1997 – Altron for Sega Saturn – Lightgun
Back in the 1990s, when Sega and Namco had their great arcade rivalry going, there was one Namco title that was never answered by Sega: Point Blank, a comical, lighthearted light gun shoot-em-up throwback to amusement parks and carnival rides. It was a welcome alternative to the gritty, violent worlds of Time Crisis and Virtua Cop, and remains a beloved series to this day. Why Sega never responded in kind has always remained a mystery to me.
Well, wouldn’t ya know it, a third party software house named Altron filled in the void for Sega Saturn with the decidedly fun and trippy Mighty Hits. This arcade-styled shoot-em-up appeared in 1996, and mimics the comical mini-game format of Point Blank. The one major difference is that the game follows a “Wild West” motif, featuring a cast of block-shaped cowboys and outlaws who send you on a series of target-shooting contests.
The Saturn is a great console for gun games, featuring Sega’s outstanding home conversions of Virtua Cop 1 and 2 and The House of the Dead, and two Atari Games arcade hits, Alien 51 and Maximum Force, that I and my coworkers at the Dinkytown Pizza Hut played endlessly every weekend. Mighty Hits is a fine addition to this hallowed fraternity and fans of the genre will have a terrific time.
I haven’t counted all of the mini-games, since I’m still not sure if I’ve seen them all. There are over a dozen that I’ve discovered, all extremely varied and creative. Among your tasks, you must shoot a penguin free from a frozen iceberg; guide a balloon hang glider to safety by shooting the balloons; hit the correct face cards among a falling deck; shooting eggs that quickly reproduce across the screen; hit blocks to complete a picture; hunt down bumblebees that hide behind sunflowers; place a single shot through three moving clocks; various memory tests; and so on.
The art design in Mighty Hits was clearly inspired by one or two drug-fueled benders. First you being with the Wild West gunslingers, and before you know it, the colors become weird, the contests become more bizarre and surreal, and before you know it, the circus clowns are bounding around, juggling balls that resemble jeweled faberge eggs. Graphics are an interesting mix of 3D polygons, 2D bitmaps and pre-rendered CG, painted with vibrant psychedelic colors. It’s a fun little carnival world, a zap-gun Fellini for tots.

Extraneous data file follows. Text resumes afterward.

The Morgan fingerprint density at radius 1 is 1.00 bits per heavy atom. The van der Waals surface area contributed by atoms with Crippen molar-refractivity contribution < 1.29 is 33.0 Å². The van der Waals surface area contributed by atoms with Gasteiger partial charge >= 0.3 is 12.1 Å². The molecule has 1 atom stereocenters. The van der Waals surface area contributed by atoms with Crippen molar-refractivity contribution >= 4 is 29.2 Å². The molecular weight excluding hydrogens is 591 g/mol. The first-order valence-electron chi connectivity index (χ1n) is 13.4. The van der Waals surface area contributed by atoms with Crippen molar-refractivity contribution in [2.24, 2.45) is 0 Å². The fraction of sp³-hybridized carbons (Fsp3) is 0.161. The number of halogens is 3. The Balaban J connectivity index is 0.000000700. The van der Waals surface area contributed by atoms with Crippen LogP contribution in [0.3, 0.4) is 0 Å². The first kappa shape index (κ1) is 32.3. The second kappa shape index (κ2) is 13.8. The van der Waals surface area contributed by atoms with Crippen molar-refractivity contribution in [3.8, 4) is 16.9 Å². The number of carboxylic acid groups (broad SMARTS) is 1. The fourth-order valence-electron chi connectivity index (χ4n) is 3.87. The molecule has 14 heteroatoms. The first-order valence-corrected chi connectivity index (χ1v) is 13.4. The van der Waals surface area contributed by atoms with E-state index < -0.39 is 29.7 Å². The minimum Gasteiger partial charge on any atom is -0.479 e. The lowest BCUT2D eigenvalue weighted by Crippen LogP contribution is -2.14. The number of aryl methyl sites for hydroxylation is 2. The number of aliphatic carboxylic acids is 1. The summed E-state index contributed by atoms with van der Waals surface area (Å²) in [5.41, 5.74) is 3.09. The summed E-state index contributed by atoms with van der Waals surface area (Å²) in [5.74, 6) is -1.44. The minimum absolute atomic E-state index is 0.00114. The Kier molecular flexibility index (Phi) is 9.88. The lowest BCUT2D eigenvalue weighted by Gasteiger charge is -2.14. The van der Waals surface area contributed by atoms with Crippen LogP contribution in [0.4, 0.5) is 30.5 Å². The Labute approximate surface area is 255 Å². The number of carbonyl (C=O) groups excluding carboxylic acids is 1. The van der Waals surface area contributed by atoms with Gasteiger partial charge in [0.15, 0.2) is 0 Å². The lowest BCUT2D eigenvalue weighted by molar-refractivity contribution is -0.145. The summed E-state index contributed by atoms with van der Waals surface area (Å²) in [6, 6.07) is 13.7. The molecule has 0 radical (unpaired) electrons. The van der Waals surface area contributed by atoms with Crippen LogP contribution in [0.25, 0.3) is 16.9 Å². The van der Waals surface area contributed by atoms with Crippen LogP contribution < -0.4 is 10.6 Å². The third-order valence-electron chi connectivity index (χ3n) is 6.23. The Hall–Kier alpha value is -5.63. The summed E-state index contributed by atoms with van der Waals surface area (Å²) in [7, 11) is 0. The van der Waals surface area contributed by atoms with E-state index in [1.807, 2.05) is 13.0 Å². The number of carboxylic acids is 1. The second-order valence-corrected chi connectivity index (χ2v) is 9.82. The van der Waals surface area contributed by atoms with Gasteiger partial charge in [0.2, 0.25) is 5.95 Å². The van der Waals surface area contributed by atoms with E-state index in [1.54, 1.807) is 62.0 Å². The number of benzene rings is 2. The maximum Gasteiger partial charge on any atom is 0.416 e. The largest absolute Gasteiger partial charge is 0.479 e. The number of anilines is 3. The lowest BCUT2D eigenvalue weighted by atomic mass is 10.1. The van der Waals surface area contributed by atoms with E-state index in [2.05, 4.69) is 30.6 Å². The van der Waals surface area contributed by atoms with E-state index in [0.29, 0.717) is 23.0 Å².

One interesting thing to note is that each stage features a hidden bonus points, usually one of the extra targets on-screen. I’m not too sure yet what accumulating these mean, but you may be rewarded by freely choosing your next few stages (instead of shooting the moving targets and guessing). At the end of the game, you are graded on your skills and rewarded with some funny CG animation clips.
Mighty Hits works as a single-player game, but it’s very clearly meant for multiplayer. This is more of a freewheeling party game than Sega’s arcade titles, and it’s both accessible and challenging enough to keep friends coming back for another go. Alcohol is almost certainly a requirement. Have I mentioned that eight players can compete in the tournament mode? If you’re a Sega Saturn fan, congratulations. You’ve found your new go-to drinking game. Stock up on shot glasses and nachos.
P.S. Sega fans in America had a very difficult time in the 32/64-bit era, as Saturn struggled poorly against Sony Playstation and Nintendo 64. In the years following the system’s demise, we discovered the staggering number of genre masterpieces, visual showpieces and hidden gems that were left in Japan. I never could understand that. Would a game like Mighty Hits have turned the tide? No, probably not, but it could have become a minor hit and turned a few heads. I’m not kidding when I describe Mighty Hits as a party drinking game. Copies are widely available of eBay for $10-$20. Pick up a copy and see for yourself. Nachos are extra.